TALLAHASSEE — Amid warnings that expanding gambling is not a good bet for the state this year, a House committee passed a scaled-back Indian gaming bill Friday.
The House select committee on tribal gaming voted 17?1 Friday to give the Seminole Tribe the exclusive right to operate Class III slot machines at its seven casinos in Florida in return for $100 million a year.
The proposal authorizes Gov. Charlie Crist to renegotiate the gambling compact that has been invalidated by the Florida Supreme Court, but it also requires him to order the tribe to forfeit the blackjack and house-banked card games it won under his original plan.
The court ruling found the games to be illegal in Florida since there is no specific legislation allowing them.
Rep. Bill Galvano, the Bradenton Republican who heads the House committee on the gambling compact, said the plan is a good balance between the tribe's legal right to have slot machines and the desire of lawmakers to limit gambling in Florida.
The proposal would dedicate most of the state's share of money from Seminole gambling to education, but divert 5 percent to local governments and to programs that address the social consequences of gambling.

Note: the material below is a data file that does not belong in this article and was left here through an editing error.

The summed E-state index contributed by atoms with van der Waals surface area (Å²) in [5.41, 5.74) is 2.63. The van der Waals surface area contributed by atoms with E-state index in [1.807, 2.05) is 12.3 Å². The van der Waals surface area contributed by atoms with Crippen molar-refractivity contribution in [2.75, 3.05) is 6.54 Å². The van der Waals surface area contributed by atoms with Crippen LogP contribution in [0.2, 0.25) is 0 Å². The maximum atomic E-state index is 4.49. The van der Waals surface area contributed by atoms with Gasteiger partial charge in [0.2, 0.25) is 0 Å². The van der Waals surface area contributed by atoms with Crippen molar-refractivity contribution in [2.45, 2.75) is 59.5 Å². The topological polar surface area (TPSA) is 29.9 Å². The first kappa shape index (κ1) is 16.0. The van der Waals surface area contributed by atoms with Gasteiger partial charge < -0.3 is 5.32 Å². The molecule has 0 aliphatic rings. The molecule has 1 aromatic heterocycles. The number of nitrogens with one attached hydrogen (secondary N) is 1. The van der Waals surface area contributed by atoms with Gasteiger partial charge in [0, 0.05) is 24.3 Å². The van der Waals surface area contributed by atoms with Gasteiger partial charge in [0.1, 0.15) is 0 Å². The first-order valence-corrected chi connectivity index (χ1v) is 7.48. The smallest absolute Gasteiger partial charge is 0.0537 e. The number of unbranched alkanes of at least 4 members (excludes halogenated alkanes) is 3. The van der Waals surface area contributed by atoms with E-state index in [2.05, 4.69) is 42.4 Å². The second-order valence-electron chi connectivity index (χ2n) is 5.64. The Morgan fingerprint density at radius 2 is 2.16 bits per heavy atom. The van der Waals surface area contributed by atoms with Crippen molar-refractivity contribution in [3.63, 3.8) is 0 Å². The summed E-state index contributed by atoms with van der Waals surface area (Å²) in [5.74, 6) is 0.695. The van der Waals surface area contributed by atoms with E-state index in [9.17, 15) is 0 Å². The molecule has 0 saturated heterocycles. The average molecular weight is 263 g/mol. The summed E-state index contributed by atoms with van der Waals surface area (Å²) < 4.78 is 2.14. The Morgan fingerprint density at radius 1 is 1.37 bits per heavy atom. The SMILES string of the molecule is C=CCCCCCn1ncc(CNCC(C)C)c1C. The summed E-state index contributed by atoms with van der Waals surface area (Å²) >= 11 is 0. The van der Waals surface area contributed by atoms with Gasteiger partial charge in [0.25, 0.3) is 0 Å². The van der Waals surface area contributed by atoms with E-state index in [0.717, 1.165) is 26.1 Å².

The House's gambling plan is a stark contrast to a Senate plan that passed out of its first committee last week. The Senate has proposed giving the tribe full casinos, including craps and roulette, lowering the tax rate on slots at horse and dog tracks and jai alai frontons, and giving "racinos" — race tracks that have slot machines — card games such as blackjack. The agreement also would give parimutuels outside of Miami-Dade and Broward counties, including those in Tampa Bay, bingo-style, Class II slot machines.
Meanwhile, Crist and the Seminole Tribe continued to urge lawmakers to ratify the original compact, which would yield $100 million a year in revenue sharing to Florida — $288 million by the end of the 2010 budget year.
"To me, the obvious point is we will have more money for education if that is done and if it's not done, we will not," Crist said at a news conference Friday.
Wayne Blanton, director of the Florida School Boards Association, called the compact an essential "infusion of dollars" this year. And Bill Montford, head of the Florida Superintendent's Association, said his organization was "supportive" of the governor's approach.
Mary Ellen Klas can be reached at meklas@MiamiHerald.com.